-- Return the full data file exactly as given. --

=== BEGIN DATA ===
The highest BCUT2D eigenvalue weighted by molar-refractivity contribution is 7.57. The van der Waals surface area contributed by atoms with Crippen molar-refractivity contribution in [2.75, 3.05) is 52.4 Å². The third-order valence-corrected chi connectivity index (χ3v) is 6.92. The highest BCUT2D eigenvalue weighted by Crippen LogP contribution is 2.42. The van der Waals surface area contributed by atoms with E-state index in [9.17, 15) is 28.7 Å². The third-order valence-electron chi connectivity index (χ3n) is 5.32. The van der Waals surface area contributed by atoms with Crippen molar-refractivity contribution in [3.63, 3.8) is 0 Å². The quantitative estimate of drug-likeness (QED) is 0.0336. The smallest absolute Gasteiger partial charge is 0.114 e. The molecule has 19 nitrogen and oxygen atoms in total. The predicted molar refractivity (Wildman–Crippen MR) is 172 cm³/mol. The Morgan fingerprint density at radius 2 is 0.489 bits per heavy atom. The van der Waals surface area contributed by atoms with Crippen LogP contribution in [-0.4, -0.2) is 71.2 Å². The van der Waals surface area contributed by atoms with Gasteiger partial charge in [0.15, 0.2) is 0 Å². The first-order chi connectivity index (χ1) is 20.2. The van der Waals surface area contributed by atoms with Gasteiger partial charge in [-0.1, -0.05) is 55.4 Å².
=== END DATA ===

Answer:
The highest BCUT2D eigenvalue weighted by molar-refractivity contribution is 7.57. The van der Waals surface area contributed by atoms with Crippen molar-refractivity contribution in [2.75, 3.05) is 52.4 Å². The third-order valence-corrected chi connectivity index (χ3v) is 6.92. The highest BCUT2D eigenvalue weighted by Crippen LogP contribution is 2.42. The van der Waals surface area contributed by atoms with E-state index in [9.17, 15) is 28.7 Å². The third-order valence-electron chi connectivity index (χ3n) is 5.32. The van der Waals surface area contributed by atoms with Crippen molar-refractivity contribution in [3.63, 3.8) is 0 Å². The quantitative estimate of drug-likeness (QED) is 0.0336. The smallest absolute Gasteiger partial charge is 0.114 e. The molecule has 19 nitrogen and oxygen atoms in total. The predicted molar refractivity (Wildman–Crippen MR) is 172 cm³/mol. The Morgan fingerprint density at radius 2 is 0.489 bits per heavy atom. The van der Waals surface area contributed by atoms with Crippen LogP contribution in [-0.4, -0.2) is 71.2 Å². The van der Waals surface area contributed by atoms with Gasteiger partial charge in [0.15, 0.2) is 0 Å². The first-order chi connectivity index (χ1) is 20.2. The van der Waals surface area contributed by atoms with Gasteiger partial charge in [-0.1, -0.05) is 55.4 Å².